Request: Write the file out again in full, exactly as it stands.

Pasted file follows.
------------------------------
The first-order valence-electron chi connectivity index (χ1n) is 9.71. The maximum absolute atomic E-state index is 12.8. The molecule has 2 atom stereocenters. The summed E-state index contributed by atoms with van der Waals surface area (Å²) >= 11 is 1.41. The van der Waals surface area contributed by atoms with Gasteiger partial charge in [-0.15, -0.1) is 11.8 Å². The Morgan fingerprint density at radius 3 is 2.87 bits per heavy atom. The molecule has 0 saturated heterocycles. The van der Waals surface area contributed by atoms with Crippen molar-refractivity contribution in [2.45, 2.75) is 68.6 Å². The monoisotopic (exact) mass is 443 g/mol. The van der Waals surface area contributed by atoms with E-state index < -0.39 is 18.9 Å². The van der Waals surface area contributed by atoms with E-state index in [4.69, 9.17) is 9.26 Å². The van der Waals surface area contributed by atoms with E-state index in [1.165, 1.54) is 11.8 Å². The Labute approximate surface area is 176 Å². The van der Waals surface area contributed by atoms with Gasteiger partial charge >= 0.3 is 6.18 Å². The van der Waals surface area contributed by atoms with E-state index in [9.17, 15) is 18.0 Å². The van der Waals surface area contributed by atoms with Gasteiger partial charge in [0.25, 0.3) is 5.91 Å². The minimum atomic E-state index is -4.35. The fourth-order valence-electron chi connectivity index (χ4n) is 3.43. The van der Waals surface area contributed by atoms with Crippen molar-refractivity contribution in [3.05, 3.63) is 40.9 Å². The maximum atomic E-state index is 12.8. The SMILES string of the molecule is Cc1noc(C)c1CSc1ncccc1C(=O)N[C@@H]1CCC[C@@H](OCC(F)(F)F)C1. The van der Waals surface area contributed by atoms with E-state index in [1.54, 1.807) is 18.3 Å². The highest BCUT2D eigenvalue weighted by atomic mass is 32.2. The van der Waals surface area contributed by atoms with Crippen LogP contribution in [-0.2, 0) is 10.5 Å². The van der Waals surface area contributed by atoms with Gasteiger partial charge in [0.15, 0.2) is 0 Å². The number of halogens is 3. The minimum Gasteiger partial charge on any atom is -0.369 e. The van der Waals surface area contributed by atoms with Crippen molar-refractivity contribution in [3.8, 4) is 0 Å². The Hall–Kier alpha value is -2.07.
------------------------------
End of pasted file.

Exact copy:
The first-order valence-electron chi connectivity index (χ1n) is 9.71. The maximum absolute atomic E-state index is 12.8. The molecule has 2 atom stereocenters. The summed E-state index contributed by atoms with van der Waals surface area (Å²) >= 11 is 1.41. The van der Waals surface area contributed by atoms with Gasteiger partial charge in [-0.15, -0.1) is 11.8 Å². The Morgan fingerprint density at radius 3 is 2.87 bits per heavy atom. The molecule has 0 saturated heterocycles. The van der Waals surface area contributed by atoms with Crippen molar-refractivity contribution in [2.45, 2.75) is 68.6 Å². The monoisotopic (exact) mass is 443 g/mol. The van der Waals surface area contributed by atoms with E-state index < -0.39 is 18.9 Å². The van der Waals surface area contributed by atoms with E-state index in [4.69, 9.17) is 9.26 Å². The van der Waals surface area contributed by atoms with E-state index in [1.165, 1.54) is 11.8 Å². The Labute approximate surface area is 176 Å². The van der Waals surface area contributed by atoms with Gasteiger partial charge >= 0.3 is 6.18 Å². The van der Waals surface area contributed by atoms with E-state index in [9.17, 15) is 18.0 Å². The van der Waals surface area contributed by atoms with Gasteiger partial charge in [0.25, 0.3) is 5.91 Å². The minimum atomic E-state index is -4.35. The fourth-order valence-electron chi connectivity index (χ4n) is 3.43. The van der Waals surface area contributed by atoms with Crippen molar-refractivity contribution in [3.05, 3.63) is 40.9 Å². The maximum atomic E-state index is 12.8. The SMILES string of the molecule is Cc1noc(C)c1CSc1ncccc1C(=O)N[C@@H]1CCC[C@@H](OCC(F)(F)F)C1. The van der Waals surface area contributed by atoms with E-state index in [1.54, 1.807) is 18.3 Å². The highest BCUT2D eigenvalue weighted by atomic mass is 32.2. The van der Waals surface area contributed by atoms with Crippen LogP contribution in [-0.2, 0) is 10.5 Å². The van der Waals surface area contributed by atoms with Gasteiger partial charge in [0.15, 0.2) is 0 Å². The number of halogens is 3. The minimum Gasteiger partial charge on any atom is -0.369 e. The van der Waals surface area contributed by atoms with Crippen molar-refractivity contribution in [3.8, 4) is 0 Å². The Hall–Kier alpha value is -2.07.